Globalization is driving the sinking fortunes of many ordinary Americans.
Prior to World War II, the U.S. economy was largely isolated. It traded with the world much less than rivals like Germany. Labor was scarcer and wages were higher for ordinary workers than just about anyplace else.
The New Deal strengthened unions and the post-war growth of manufacturing created a thriving middle class. Competition for workers tended to raise wages in service activities, too.
Subsequently, the United States championed freer trade through the World Trade Organization. Cheaper ocean freight, then jet travel and now the Internet, blurred boundaries between national markets. Combined with the rise of Japan and China, those severely injured U.S. electronics, auto and other manufacturing, and are now eroding employment in many professional services.
An open global economy created broad opportunities for college-educated Americans with sophisticated skills in advanced technology, finance and the creative arts -- like filmmaking. First National City Bank, a dominant player in New York state, became Citigroup, a dominant force in global finance.
All of this decimated unions and lowered wages for workers with only a high school education or soft college degree, while enriching the relatively few in engineering, finance or other highly technical areas.
The top 1 percent now earn nearly one-fifth of the country's household income and the top 10 percent more than half. That's the most since 1928 and Obama's policies have made things worse -- faster.
In a globalized economy, the United States has to play its strengths but during the Obama recovery the international trade deficit has nearly doubled.
Bans on offshore drilling and in parts of Alaska require expensive oil imports and send purchasing power and high paying jobs to the Middle East and Russia. The flood of manufacturers from China keeps growing, thanks to an undervalued yuan and other subsidies the Obama administration refuses to address.
Dodd-Frank bank reforms haven't stopped reckless and unethical behavior on Wall Street. Witness JP Morgan's London Whale and how often that venerable institution and Goldman Sachs are dragged into court these days.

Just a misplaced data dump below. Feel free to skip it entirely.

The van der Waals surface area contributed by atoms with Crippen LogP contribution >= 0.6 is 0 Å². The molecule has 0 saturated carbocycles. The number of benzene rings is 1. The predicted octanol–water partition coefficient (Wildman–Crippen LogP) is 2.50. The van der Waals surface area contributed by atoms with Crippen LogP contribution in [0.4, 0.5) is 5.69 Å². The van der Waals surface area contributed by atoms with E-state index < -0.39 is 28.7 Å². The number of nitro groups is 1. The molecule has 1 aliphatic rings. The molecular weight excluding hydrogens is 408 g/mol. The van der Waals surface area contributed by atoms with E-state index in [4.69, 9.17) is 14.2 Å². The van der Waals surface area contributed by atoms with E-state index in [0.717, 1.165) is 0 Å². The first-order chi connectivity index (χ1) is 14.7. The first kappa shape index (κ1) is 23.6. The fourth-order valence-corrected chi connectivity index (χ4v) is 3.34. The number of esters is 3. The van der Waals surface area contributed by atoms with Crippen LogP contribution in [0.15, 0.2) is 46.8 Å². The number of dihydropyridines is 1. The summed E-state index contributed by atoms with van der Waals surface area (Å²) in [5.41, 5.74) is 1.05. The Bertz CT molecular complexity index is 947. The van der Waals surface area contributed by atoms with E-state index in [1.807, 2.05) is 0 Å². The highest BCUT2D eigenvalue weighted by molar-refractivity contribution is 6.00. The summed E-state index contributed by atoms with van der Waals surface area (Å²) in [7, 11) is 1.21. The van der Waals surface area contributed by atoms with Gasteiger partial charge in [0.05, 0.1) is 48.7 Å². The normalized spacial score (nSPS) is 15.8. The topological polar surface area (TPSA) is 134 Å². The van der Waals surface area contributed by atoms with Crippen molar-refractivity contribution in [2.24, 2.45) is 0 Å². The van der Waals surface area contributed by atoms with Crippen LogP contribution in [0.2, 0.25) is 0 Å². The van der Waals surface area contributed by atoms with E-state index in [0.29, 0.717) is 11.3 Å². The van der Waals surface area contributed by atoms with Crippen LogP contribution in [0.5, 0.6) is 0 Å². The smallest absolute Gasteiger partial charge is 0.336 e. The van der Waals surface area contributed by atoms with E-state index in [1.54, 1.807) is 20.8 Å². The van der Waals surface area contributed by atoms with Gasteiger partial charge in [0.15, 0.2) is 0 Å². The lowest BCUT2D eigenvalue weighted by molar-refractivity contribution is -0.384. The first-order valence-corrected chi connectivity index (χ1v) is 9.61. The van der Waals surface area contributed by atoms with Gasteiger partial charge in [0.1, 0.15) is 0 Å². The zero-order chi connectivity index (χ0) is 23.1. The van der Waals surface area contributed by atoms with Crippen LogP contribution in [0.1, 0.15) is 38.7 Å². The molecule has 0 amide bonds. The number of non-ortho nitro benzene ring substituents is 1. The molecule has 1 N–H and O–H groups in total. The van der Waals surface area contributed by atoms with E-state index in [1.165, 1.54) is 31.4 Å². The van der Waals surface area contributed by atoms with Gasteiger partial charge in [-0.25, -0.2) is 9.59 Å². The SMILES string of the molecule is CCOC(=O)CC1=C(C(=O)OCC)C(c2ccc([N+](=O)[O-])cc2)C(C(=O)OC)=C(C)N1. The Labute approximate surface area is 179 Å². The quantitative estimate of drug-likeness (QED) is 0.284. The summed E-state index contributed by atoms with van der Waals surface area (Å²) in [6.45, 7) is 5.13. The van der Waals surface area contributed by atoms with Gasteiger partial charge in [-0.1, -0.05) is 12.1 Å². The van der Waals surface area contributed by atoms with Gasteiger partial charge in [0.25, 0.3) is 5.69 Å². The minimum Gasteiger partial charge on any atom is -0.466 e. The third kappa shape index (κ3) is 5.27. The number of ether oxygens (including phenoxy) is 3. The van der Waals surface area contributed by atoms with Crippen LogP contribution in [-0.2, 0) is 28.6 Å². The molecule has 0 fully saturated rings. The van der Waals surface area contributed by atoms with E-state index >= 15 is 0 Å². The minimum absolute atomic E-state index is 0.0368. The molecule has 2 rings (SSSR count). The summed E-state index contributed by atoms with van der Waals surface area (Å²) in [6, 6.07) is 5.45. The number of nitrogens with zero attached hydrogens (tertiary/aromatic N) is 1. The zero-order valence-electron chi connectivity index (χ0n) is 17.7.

Yet, new regulations have imposed burdensome costs on smaller banks, forcing many to sell out to the Wall Street casinos and permitting the latter to grasp control of more than 50 percent of U.S. bank deposits. The resulting downward pressure on certificate of deposit rates deprives many older Americans of retirement income, while permitting the barons of Manhattan to continue receiving multimillion-dollar bonuses.
Obamacare is forcing businesses to divide full-time jobs for ordinary workers into part-time positions to avoid expensive health insurance mandates and those jobs pay less.
The Obama administration's weak positions on enforcement against illegal immigration, and undiscerning application of visa policies for well-educated applicants drive down wages for laborers, skilled craftsmen and many middle-class professionals.
Higher taxes on top income earners have hit small businesses the hardest. Financiers, high-tech entrepreneurs and movie producers can pass off their salaries as capital gains through loopholes in the tax code. The president rails against that opportunity to enjoy much lower rates than the rest of us but has done little to fix it.
Meanwhile, small businesses paying marginal rates as high as 60 percent in states with liberal governors like New York, California or Maryland don't invest and create jobs.
During the Obama recovery, the top 1 percent has captured 95 percent of the income gains -- almost double the average for the Clinton and Bush recoveries.
Obama tells Americans he's for the middle class. The facts tell another story.
The president's policies are enriching the same folks that support his campaigns -- the rich liberals on Wall Street, in the Silicon Valley and in Hollywood.
(United Press International's "Outside View" commentaries are written by outside contributors who specialize in a variety of important issues. The views expressed do not necessarily reflect those of United Press International. In the interests of creating an open forum, original submissions are invited.)
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